Thursday, June 19, 2014
Hip replacement surgery 101
found on www.rayur.com
Got hip pain?
Not able to do what you used to do?
courtesy Dover publications
It might be time for a hip replacement!
My Uncle has just undergone a hip replacement.
When you think about it, it is an amazing medical feat to take out a major bone joint,
and put a new one in!!!
artificial hip diagram
Here are a few things we have learned
throughout the process:
1. Don't let other people tell you what your pain level is.
You know best!
2. Yeah, they really do need to do all those tests
to determine what your hip damage is
and the condition of the area surrounding your hip.
3. Take notes.
4. Take notes.
5. Take notes!
6. Keep a folder or briefcase or whatever works best for you.
Have a central place that you can keep all the paperwork in. Notes from doctors, nurses, etc.
Handouts - and more!
7. Keep a calendar on the wall, and update it every time you are given an appointment time.
8. In your 'hip folder' you should have all the names and phone numbers of professionals that you are dealing with.
I like to write down the date and time and name of every person I speak to on the phone.
9. Really, really really try to have someone that can either stay with you for 2 weeks following surgery,
a place where you can stay for 2 weeks minimum
with someone you can depend on to take care of you.
This may be a rehab center.
You will be on pain meds when you come home
after the surgery.
These will make you loopy and not able to keep track of
what you have taken,
when you have taken it,
and when you should take more.
Have your caregiver:
9. Keep a chart for each day's drugs.
Write down when you have given what drug.
This is really important.
There will be several drugs for recuperation,
and it just does not work to try and remember them all.
So, make it easy on yourself, and write it down on the chart.
10. Yes, you will have pain after the surgery!
Some people think, well, the bad hip is gone,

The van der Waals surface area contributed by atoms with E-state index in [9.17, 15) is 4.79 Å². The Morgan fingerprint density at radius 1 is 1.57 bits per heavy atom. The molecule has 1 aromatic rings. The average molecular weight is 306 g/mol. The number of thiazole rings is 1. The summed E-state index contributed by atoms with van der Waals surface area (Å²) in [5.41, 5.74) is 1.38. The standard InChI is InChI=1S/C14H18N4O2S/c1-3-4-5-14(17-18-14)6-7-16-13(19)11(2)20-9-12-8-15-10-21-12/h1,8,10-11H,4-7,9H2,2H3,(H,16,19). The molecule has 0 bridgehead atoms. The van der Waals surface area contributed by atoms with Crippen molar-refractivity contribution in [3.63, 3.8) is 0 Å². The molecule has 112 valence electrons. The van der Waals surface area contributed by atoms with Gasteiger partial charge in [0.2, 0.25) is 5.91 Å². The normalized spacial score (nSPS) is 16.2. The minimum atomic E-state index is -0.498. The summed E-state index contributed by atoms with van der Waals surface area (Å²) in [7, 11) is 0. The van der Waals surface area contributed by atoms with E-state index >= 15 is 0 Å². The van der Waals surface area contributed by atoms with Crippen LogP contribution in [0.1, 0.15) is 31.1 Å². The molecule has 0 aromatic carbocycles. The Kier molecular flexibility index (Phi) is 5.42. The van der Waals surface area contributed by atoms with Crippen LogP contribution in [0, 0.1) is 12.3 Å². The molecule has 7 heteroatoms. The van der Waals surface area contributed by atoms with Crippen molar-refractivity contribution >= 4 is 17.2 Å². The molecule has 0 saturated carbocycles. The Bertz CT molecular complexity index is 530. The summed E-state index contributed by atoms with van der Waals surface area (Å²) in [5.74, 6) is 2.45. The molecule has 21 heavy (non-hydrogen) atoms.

a new hip is in,
so no more pain right?
You have just had major surgery!!!
My uncle was under the impression that after a couple of days he would be back to dancing.
Why did he think that?
Because of well-meaning friends trying to encourage him.
It didn't encourage him,
because now it just frustrates him after the surgery is done
with wrong expectations.
remember that each person has
their own timetable of healing.
Perhaps Aunt Martha was up and happy in 14 days,
but that doesn't mean that
Aunt Maude will be.
Each person is an individual with their own unique healing times.
Be honest with your doctor/surgeon.
The doc will know what is best for you.
After all, the doc has seen inside you!!!
tee hee hee
11. Follow your doctor's orders.
12. Follow your therapists' orders.
These are professionals.
If they say don't walk stairs unless someone
is there with you,
then don't walk the stairs unless someone is with you!!!
Yes, you may feel it is silly,
Follow the professionals directions so you can heal the right way, and in the right time.
13. Exercise. Yeah. Really.
Your PT (physical therapist) will help you with what exercises to do, and how to do them.
you do NOT know more than your PT!!!
If she says to use your walker,
then use your walker.
If she says a cane is okay in this situation,
then don't think you can use a cane whenever you want!
We discovered a bit late in the game
what are good exercises and positions to be in.
Uncle's leg was swelling up, and was very hot.
The incision site did not look too irritated or red.
Temperature was normal.
Pain levels went up.
The PT came for a home visit and we learned:
14. Elevation is key!
Get those toes above the nose!
(Also above the heart!)
She stacked a pile of pillows up that looked like a scene
from The Princess and the Pea!
Only, the pillow stack was for Uncle's feet only!
However, after 2 days of keeping his legs/feet elevated,
and being up and doing walking at least 4x per day,
the swelling has gone down considerably
and so has some of the pain.
15. Ice. Ice. Ice.
I thought that icing was only beneficial a couple of days after surgery.
Now that we are icing regularly, Uncle's pain is lower,
his swelling is lower
and we are all 'round much happier!
Some ice pack hints:
Always wrap your ice pack in a towel.
This protects your skin, and also absorbs any
A bag of frozen peas works super as an ice pack!
The peas conform to your leg/hip really well.
dumb hint: don't eat the peas after they have been used as an ice pack. They have been thawed, frozen, etc.
too many times to be healthy to eat!
We are on Day 11 after surgery.
I'll keep you updated on Uncle's progress
and any more tips I might have to make
your hip replacement surgery
or your time as a caregiver easier!
We are both looking forward to the day when Uncle
is walker free
and cane free
and back to dancing!
'til next time,
and on pinterest: K.Kloberdans